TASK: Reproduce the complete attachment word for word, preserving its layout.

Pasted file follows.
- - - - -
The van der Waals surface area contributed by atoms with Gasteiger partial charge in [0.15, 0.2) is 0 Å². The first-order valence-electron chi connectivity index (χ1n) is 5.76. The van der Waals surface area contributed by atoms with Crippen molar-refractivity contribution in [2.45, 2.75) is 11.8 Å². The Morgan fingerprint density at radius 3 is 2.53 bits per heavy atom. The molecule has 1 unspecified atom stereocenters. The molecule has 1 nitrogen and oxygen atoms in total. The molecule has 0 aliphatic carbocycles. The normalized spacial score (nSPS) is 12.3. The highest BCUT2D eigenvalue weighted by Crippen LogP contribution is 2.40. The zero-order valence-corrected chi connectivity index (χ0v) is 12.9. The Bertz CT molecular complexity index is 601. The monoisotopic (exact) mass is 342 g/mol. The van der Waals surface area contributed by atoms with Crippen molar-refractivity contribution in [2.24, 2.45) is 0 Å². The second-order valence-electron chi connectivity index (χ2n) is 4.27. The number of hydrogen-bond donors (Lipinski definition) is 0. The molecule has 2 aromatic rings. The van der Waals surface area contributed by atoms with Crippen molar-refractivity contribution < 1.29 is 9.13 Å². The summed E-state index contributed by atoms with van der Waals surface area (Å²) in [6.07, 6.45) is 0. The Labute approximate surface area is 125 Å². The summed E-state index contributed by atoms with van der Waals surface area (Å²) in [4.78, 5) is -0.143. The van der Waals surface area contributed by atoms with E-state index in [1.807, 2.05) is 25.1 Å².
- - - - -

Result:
The van der Waals surface area contributed by atoms with Gasteiger partial charge in [0.15, 0.2) is 0 Å². The first-order valence-electron chi connectivity index (χ1n) is 5.76. The van der Waals surface area contributed by atoms with Crippen molar-refractivity contribution in [2.45, 2.75) is 11.8 Å². The Morgan fingerprint density at radius 3 is 2.53 bits per heavy atom. The molecule has 1 unspecified atom stereocenters. The molecule has 1 nitrogen and oxygen atoms in total. The molecule has 0 aliphatic carbocycles. The normalized spacial score (nSPS) is 12.3. The highest BCUT2D eigenvalue weighted by Crippen LogP contribution is 2.40. The zero-order valence-corrected chi connectivity index (χ0v) is 12.9. The Bertz CT molecular complexity index is 601. The monoisotopic (exact) mass is 342 g/mol. The van der Waals surface area contributed by atoms with Crippen molar-refractivity contribution in [2.24, 2.45) is 0 Å². The second-order valence-electron chi connectivity index (χ2n) is 4.27. The number of hydrogen-bond donors (Lipinski definition) is 0. The molecule has 2 aromatic rings. The van der Waals surface area contributed by atoms with Crippen molar-refractivity contribution < 1.29 is 9.13 Å². The summed E-state index contributed by atoms with van der Waals surface area (Å²) in [6.07, 6.45) is 0. The Labute approximate surface area is 125 Å². The summed E-state index contributed by atoms with van der Waals surface area (Å²) in [4.78, 5) is -0.143. The van der Waals surface area contributed by atoms with E-state index in [1.807, 2.05) is 25.1 Å².